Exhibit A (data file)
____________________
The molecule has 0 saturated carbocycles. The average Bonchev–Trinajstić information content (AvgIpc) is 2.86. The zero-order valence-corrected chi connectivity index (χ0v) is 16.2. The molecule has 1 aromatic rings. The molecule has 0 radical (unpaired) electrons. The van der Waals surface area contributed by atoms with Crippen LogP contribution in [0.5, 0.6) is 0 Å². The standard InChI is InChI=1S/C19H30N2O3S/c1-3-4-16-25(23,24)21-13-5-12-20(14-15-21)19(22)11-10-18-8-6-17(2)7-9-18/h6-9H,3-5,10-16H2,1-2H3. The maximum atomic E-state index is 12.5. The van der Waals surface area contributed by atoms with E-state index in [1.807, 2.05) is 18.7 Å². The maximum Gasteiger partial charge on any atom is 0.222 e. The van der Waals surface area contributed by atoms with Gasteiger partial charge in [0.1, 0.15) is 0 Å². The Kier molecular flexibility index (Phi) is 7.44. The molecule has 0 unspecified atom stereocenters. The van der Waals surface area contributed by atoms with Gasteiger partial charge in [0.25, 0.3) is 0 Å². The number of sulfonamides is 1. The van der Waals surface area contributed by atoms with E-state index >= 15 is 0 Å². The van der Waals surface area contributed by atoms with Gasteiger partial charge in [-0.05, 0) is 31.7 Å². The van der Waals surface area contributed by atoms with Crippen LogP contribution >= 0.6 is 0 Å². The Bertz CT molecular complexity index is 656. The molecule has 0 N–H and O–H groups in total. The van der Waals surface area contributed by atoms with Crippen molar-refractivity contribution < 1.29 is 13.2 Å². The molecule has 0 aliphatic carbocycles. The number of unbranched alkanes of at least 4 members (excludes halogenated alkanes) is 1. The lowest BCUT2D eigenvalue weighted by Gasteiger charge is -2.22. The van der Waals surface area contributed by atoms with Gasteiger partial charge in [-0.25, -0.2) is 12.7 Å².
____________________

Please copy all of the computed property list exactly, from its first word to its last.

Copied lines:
The molecule has 0 saturated carbocycles. The average Bonchev–Trinajstić information content (AvgIpc) is 2.86. The zero-order valence-corrected chi connectivity index (χ0v) is 16.2. The molecule has 1 aromatic rings. The molecule has 0 radical (unpaired) electrons. The van der Waals surface area contributed by atoms with Crippen LogP contribution in [0.5, 0.6) is 0 Å². The standard InChI is InChI=1S/C19H30N2O3S/c1-3-4-16-25(23,24)21-13-5-12-20(14-15-21)19(22)11-10-18-8-6-17(2)7-9-18/h6-9H,3-5,10-16H2,1-2H3. The maximum atomic E-state index is 12.5. The van der Waals surface area contributed by atoms with E-state index in [1.807, 2.05) is 18.7 Å². The maximum Gasteiger partial charge on any atom is 0.222 e. The van der Waals surface area contributed by atoms with Gasteiger partial charge in [0.1, 0.15) is 0 Å². The Kier molecular flexibility index (Phi) is 7.44. The molecule has 0 unspecified atom stereocenters. The van der Waals surface area contributed by atoms with Gasteiger partial charge in [0.25, 0.3) is 0 Å². The number of sulfonamides is 1. The van der Waals surface area contributed by atoms with E-state index >= 15 is 0 Å². The van der Waals surface area contributed by atoms with Gasteiger partial charge in [-0.05, 0) is 31.7 Å². The van der Waals surface area contributed by atoms with Crippen LogP contribution >= 0.6 is 0 Å². The Bertz CT molecular complexity index is 656. The molecule has 0 N–H and O–H groups in total. The van der Waals surface area contributed by atoms with Crippen molar-refractivity contribution < 1.29 is 13.2 Å². The molecule has 0 aliphatic carbocycles. The number of unbranched alkanes of at least 4 members (excludes halogenated alkanes) is 1. The lowest BCUT2D eigenvalue weighted by Gasteiger charge is -2.22. The van der Waals surface area contributed by atoms with Gasteiger partial charge in [-0.25, -0.2) is 12.7 Å².